Publications by authors named "Hiroyasu Igaki"

64 Publications

Relationship between cervical esophageal squamous cell carcinoma and human papilloma virus infection and gene mutations.

Mol Clin Oncol 2021 Feb 30;14(2):41. Epub 2020 Dec 30.

Department of Gastrointestinal Medical Oncology, National Cancer Center Hospital, Chuo-ku, Tokyo 104-0045, Japan.

Cervical esophageal squamous cell carcinoma (CESCC) is rare, accounting for 5% of all esophageal carcinomas. Several diagnostic and predictive markers have been studied. However, to the best of our knowledge, no biomarker is known to determine patient management except the clinical stage. The present study aimed to evaluate whether human papilloma virus (HPV) infection, epidermal growth factor receptor (EGFR) and its pathway-related gene mutations, known to be sensitive biomarkers of oropharyngeal carcinomas, could be used as biomarkers for the prediction of the prognosis of patients with CESCC. The present retrospective study included patients with CESCC who received chemoradiotherapy or surgery. HPV infection and the genomic status of , , , and of each tumor sample from patients with CESCC were analyzed by hybridizations (ISH) and PCR methods, respectively. The present study included 33 patients with CESCC (male/female, 29/4; median age, 62 years; age range, 41-86 years; clinical stage I/II/III/IV, 2/6/10/15). The present study detected HPV in one patient (3.0%) by ISH and PCR. Concerning the investigation of and its pathway-related gene mutations, the present study detected 15.1% of , 6.0% of , 3.5% of , 3.0% of and 3.0% for mutations, with no significant relationship between any gene mutations and the clinical prognostic factors. The HPV-infected patient did not exhibit any gene mutations. The present study indicated that HPV infection, EGFR and its pathway-related gene mutations rarely exist in patients with CESCC. The relationship between these biomarkers and the prognosis in patients with CESCC is still unclear.
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http://dx.doi.org/10.3892/mco.2020.2205DOI Listing
http://www.ncbi.nlm.nih.gov/pmc/articles/PMC7788557PMC
February 2021

Comparison of long-term outcomes between radical esophagectomy and definitive chemoradiotherapy in patients with clinical T1bN0M0 esophageal squamous cell carcinoma.

J Thorac Dis 2019 Nov;11(11):4654-4662

Cancer Care Center, Kawasaki Saiwai Hospital, Kawasaki, Japan.

Background: Long-term outcomes of patients with clinical T1bN0M0 thoracic esophageal squamous cell carcinoma (ESCC) treated using radical esophagectomy were compared with those treated using definitive chemoradiotherapy (dCRT).

Methods: A total of 320 consecutive patients with clinical T1bN0M0 thoracic ESCC who initially underwent radical esophagectomy or chemoradiotherapy during 2001-2011 were deemed eligible. Of these patients, 102 and 218 underwent radical esophagectomy and dCRT, respectively. Overall survival (OS) and causes of death were compared between the esophagectomy group and the chemoradiotherapy group.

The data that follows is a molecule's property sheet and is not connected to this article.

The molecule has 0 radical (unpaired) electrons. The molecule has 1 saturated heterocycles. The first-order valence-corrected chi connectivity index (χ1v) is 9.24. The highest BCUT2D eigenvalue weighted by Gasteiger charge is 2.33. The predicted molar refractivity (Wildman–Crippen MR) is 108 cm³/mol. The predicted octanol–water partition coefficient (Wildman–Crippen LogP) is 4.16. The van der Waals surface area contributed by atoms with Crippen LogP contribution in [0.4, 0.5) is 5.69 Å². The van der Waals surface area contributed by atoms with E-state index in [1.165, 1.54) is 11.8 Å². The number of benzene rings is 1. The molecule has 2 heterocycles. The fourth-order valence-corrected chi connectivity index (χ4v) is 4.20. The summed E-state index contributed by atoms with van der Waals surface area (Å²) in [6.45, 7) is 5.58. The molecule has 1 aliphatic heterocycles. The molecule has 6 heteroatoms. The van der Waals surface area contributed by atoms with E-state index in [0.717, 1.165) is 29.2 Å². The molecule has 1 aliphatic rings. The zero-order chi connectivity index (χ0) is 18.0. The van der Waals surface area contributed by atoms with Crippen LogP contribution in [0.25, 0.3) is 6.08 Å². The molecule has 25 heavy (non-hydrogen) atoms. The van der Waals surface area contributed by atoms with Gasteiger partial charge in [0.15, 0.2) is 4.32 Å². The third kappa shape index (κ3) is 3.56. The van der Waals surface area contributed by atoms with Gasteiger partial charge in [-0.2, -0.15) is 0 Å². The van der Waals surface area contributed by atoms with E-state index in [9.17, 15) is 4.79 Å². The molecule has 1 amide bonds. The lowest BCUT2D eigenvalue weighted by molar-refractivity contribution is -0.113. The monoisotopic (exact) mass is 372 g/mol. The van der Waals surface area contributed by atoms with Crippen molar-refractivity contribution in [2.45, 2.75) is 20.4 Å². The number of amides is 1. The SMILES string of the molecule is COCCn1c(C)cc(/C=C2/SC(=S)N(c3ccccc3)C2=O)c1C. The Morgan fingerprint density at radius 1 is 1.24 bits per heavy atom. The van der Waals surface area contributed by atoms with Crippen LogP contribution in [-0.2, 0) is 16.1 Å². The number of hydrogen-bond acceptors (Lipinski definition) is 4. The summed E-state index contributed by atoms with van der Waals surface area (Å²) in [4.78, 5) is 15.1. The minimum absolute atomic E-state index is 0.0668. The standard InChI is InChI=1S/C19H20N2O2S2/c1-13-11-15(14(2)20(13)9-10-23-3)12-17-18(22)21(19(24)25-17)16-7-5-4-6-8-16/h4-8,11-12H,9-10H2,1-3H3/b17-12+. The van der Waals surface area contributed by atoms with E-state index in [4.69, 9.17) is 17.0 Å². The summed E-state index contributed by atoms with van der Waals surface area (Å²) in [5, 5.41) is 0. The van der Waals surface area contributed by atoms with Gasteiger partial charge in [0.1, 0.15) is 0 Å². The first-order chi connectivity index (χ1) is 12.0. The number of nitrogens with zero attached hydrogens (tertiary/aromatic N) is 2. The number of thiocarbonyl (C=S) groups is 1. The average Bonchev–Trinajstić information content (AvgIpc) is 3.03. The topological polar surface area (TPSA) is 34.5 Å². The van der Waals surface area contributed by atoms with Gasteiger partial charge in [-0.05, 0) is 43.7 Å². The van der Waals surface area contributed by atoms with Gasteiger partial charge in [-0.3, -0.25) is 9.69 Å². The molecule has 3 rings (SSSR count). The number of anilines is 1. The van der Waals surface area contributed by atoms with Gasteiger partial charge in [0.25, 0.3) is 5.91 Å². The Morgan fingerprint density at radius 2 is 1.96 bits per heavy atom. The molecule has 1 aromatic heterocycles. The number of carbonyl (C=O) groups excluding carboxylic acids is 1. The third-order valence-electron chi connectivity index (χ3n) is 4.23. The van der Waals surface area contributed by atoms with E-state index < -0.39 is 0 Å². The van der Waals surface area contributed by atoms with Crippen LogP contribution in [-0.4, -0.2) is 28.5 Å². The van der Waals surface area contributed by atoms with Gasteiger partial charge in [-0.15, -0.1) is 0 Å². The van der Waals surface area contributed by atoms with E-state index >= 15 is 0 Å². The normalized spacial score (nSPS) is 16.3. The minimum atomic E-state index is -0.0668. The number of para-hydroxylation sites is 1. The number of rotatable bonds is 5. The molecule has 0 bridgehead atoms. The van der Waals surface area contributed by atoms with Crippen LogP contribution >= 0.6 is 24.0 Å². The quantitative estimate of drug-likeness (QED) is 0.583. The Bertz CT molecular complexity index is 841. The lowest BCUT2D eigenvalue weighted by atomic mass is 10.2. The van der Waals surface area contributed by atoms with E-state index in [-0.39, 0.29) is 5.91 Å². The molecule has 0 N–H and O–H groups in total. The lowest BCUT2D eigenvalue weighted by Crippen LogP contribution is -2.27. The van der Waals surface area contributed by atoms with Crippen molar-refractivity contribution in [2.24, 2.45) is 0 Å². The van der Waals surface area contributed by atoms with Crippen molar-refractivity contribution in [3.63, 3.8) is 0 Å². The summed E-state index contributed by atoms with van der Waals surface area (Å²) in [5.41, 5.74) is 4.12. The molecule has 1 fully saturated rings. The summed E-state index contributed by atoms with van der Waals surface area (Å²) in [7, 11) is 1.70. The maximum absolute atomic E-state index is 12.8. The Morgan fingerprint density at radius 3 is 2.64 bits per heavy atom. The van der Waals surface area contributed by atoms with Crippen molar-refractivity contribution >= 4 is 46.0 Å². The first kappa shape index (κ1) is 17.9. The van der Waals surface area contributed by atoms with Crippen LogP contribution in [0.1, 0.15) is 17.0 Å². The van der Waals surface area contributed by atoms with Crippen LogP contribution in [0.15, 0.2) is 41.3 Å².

Results: Five-year OS in the esophagectomy group was significantly better than that of the chemoradiotherapy group in both the overall sample and a subset of patients aged ≥70 years (P=0.004 and P=0.040). Male patients appeared to benefit more from radical esophagectomy (P=0.005). Until 2006, radical esophagectomy yielded superior results relative to dCRT (P=0.009). However, the survival outcomes after chemoradiotherapy were non-inferior to those after esophagectomy since 2007 (P=0.255). Up to 2006, esophagectomy and chemoradiotherapy groups exhibited significant differences in the causes of death (P=0.024), such that the latter group had a significantly higher rate of deaths due to respiratory complications (P=0.025). However, the introduction of 3-dimensional radiation with CT guided planning in 2007 resolved this inter-group difference (P=0.460).

Conclusions: The appreciable developments in radiation technology have enabled the achievement of comparable long-term outcomes in the chemoradiotherapy group compared with the esophagectomy group in patients with clinical T1bN0M0 thoracic ESCC.
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http://dx.doi.org/10.21037/jtd.2019.10.31DOI Listing
http://www.ncbi.nlm.nih.gov/pmc/articles/PMC6940259PMC
November 2019

FGF5 methylation is a sensitivity marker of esophageal squamous cell carcinoma to definitive chemoradiotherapy.

Sci Rep 2019 09 16;9(1):13347. Epub 2019 Sep 16.

Division of Epigenomics, National Cancer Center Research Institute, Tokyo, Japan.

Definitive chemoradiotherapy (dCRT) is the major treatment for esophageal squamous cell carcinoma (ESCC), and prediction of the response to dCRT is important so as not to miss an opportunity to cure an ESCC. Nevertheless, few validated markers are available. Here, we aimed to identify a highly reproducible marker using multi-layer omics analysis. 117 ESCC samples from 67 responders and 50 non-responders were divided into screening, validation, and re-validation sets. In the screening cohort (n = 41), somatic mutations in 114 genes showed no association with dCRT response. Genome-wide DNA methylation analysis using Infinium HumanMethylation450 BeadChip array identified four genic regions significantly associated with dCRT response. Among them, FGF5 methylation was validated to be associated with dCRT response (n = 34; P = 0.001), and further re-validated (n = 42; P = 0.020) by bisulfite-pyrosequencing. The sensitivity and specificity in the combined validation and re-validation sets (n = 76) were 45% and 90%, respectively, by using the cut-off value established in the screening set, and FGF5 methylation had predictive power independent from clinicopathological parameters. In ESCC cell lines, FGF5 promoter methylation repressed its expression. FGF5 expression was induced by cisplatin (CDDP) treatment in three unmethylated cell lines, but not in two methylated cell lines. Exogenous FGF5 overexpression in a cell line with its methylation conferred resistance to CDDP. In non-cancerous esophageal tissues, FGF5 was not expressed, and its methylation was present in a small fraction of cells. These results showed that FGF5 methylation is a validated marker for ESCC sensitivity to dCRT.